Rick Robertson, who owns the land leased to Applebee's Neighborhood Grill & Bar, located a few blocks from the theater, said he is not worried about the competing food outlet as much as the parking issue. Specifically, he does not want the State's audience parking in Applebee's lot.

Falls Church Mayor David F. Snyder, who lives a block and a half from the theater, said that he recognizes that there may be increased traffic and parking on the street but that he feels it is a "necessary part of increased business activity."

A pro-development city government also is looking into three long-term construction projects along Broad Street, Snyder and Holmes said. They range from office space to a "high-end" hotel to a row of retail stores and restaurants similar to what exists in Shirlington, they said.

Because of those potential projects and the theater, Snyder said, the city is discussing a plan for a new parking garage "probably in the [theater] area" during the next few years. Additionally, he said, a new "diesel-electric bus demonstration project" will run between the East Falls Church Metro and businesses on Broad Street by year's end.

Longtime resident Nan Netherton, 73, who is writing a history of the town and lives about five blocks from the theater, said she is "a little bit more apprehensive about the parking problem, but I have very firm confidence that if the city feels a need to do something about the parking problem, they will."

Netherton added that the renovated theater is "the answer to a lot of prayers to the people in Falls Church, to have it used for a purpose for which it was built."

The State opened in January 1936. A subsidiary of the recently merged Cineplex Odeon chain started operating the theater in 1986 as a second-run, 99-cent cinema. The theater closed in 1988, and local businessman Stephen Cram purchased it that year, Steinberg said.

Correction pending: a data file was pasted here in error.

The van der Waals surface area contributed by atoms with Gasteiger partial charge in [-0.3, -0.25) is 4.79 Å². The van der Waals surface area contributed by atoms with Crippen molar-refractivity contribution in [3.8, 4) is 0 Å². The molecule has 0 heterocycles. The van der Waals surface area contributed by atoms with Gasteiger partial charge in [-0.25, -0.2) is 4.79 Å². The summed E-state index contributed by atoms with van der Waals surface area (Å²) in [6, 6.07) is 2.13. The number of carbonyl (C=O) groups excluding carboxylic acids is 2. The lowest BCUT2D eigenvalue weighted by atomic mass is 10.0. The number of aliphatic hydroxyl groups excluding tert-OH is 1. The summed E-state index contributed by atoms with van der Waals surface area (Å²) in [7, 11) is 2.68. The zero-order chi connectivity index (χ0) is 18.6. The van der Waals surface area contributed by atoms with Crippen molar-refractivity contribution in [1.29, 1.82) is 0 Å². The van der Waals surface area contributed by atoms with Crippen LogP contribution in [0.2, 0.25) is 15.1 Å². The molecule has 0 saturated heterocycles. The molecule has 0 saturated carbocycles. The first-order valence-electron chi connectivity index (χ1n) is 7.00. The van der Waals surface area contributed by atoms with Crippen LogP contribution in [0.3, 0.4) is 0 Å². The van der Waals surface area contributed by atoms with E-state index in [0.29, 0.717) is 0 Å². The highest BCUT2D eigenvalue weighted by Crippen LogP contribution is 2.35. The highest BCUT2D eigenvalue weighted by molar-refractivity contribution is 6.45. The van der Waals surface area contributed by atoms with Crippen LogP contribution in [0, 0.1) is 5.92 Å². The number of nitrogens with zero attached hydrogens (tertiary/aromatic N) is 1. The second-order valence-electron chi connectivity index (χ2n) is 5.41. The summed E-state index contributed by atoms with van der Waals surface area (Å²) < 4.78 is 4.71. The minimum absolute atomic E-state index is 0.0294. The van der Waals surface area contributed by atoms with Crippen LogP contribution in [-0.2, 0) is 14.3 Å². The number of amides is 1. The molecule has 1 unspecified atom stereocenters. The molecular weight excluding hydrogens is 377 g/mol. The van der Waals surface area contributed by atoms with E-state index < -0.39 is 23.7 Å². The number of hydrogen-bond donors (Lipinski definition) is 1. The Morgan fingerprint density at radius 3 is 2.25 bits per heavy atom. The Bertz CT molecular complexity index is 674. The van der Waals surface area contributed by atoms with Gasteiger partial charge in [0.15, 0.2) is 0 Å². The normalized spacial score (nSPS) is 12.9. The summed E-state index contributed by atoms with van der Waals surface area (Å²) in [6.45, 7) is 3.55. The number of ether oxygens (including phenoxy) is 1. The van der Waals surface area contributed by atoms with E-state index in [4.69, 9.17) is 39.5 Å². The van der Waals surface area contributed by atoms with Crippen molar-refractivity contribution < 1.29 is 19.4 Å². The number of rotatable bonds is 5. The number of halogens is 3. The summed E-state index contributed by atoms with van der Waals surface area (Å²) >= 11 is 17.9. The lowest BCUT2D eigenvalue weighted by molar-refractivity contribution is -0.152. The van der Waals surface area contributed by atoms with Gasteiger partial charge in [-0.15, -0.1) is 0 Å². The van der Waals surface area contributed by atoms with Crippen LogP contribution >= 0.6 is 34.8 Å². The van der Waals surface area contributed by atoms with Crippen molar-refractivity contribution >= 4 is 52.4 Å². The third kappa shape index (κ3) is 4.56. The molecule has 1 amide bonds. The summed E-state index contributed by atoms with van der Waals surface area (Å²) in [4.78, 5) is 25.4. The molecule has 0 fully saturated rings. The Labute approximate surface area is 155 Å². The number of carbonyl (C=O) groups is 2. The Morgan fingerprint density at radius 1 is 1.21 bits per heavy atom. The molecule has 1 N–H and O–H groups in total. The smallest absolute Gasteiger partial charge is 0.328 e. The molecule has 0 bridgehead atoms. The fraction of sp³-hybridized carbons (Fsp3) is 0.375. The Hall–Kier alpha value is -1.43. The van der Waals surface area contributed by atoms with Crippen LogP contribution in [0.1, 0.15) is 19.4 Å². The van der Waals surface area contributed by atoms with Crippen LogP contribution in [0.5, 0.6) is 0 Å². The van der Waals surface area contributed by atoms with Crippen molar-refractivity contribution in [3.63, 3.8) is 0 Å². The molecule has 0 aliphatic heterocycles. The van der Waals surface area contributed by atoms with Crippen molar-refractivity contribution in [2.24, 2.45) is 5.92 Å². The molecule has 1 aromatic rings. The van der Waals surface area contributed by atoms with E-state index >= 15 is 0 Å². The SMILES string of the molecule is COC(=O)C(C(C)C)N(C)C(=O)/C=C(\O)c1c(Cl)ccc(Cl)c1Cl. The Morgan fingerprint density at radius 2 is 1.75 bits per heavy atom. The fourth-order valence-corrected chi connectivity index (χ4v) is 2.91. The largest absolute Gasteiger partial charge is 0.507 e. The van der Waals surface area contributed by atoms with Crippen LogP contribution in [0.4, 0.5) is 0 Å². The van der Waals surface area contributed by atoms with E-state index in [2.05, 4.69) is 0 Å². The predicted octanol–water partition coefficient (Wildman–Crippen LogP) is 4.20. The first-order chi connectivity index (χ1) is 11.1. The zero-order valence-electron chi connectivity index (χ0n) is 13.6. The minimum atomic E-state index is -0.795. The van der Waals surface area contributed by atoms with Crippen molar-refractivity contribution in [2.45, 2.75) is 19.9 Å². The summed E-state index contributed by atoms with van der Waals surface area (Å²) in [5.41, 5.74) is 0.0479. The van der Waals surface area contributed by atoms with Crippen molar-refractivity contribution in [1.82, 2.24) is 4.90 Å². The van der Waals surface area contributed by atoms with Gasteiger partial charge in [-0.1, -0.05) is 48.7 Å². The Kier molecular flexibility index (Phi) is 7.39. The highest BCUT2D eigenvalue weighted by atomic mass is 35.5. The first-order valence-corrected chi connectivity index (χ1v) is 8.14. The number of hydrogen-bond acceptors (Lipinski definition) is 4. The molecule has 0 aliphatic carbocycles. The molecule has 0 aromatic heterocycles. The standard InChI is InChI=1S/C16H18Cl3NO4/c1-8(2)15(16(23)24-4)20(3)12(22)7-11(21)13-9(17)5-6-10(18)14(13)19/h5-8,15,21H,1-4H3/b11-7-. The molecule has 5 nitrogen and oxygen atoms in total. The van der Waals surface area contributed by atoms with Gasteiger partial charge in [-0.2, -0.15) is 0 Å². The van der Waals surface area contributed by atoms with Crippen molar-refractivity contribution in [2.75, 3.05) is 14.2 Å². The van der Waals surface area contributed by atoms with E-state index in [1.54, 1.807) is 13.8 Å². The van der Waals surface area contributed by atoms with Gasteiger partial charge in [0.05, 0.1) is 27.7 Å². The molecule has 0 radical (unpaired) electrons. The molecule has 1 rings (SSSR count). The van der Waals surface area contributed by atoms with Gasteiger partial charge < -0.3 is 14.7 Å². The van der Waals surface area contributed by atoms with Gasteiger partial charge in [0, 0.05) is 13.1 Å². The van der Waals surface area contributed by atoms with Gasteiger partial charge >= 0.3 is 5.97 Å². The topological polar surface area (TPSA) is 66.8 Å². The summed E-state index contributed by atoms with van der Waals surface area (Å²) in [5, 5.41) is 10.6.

Cram tried unsuccessfully both to raze it and to convert it into office space, Steinberg said. Neither Cram nor his wife, Barbara, who owns Greenscape Inc. next to the theater, returned a call for comment.

For $600,000, Cram sold the land in 1997 to Carter and Steinberg, who spent the next two years renovating the property themselves--hammers in hand--and finding investors.

They secured a $1.4 million Small Business Administration loan and culled the rest of their $2.5 million investment through 25 individual sponsors, Steinberg said.

One of those investors, Alan Aronowitz, 45, of Arlington, said he hopes the State will "extend the nightlife in the area."

"This place was a dump," said Aronowitz, a government lawyer who put $10,000 into the project. "Actually, dump is a compliment."

Other investors, such as Michael Elmore of Falls Church, have chipped in by working pro bono. The 48-year-old Elmore works as a contractor with the National Gallery of Art's Design and Installation Department. But during the last few years, he and his wife have made molds from the original designs for the ornamental plastering inside the theater.

"It was a labor of love," he said. "If it wasn't, I would have submitted regular bills."

CAPTION: Thomas Carter, left, and David L. Steinberg stand in the balcony of the State Theater, on North Washington Street in Falls Church. They have renovated the theater for musical performances.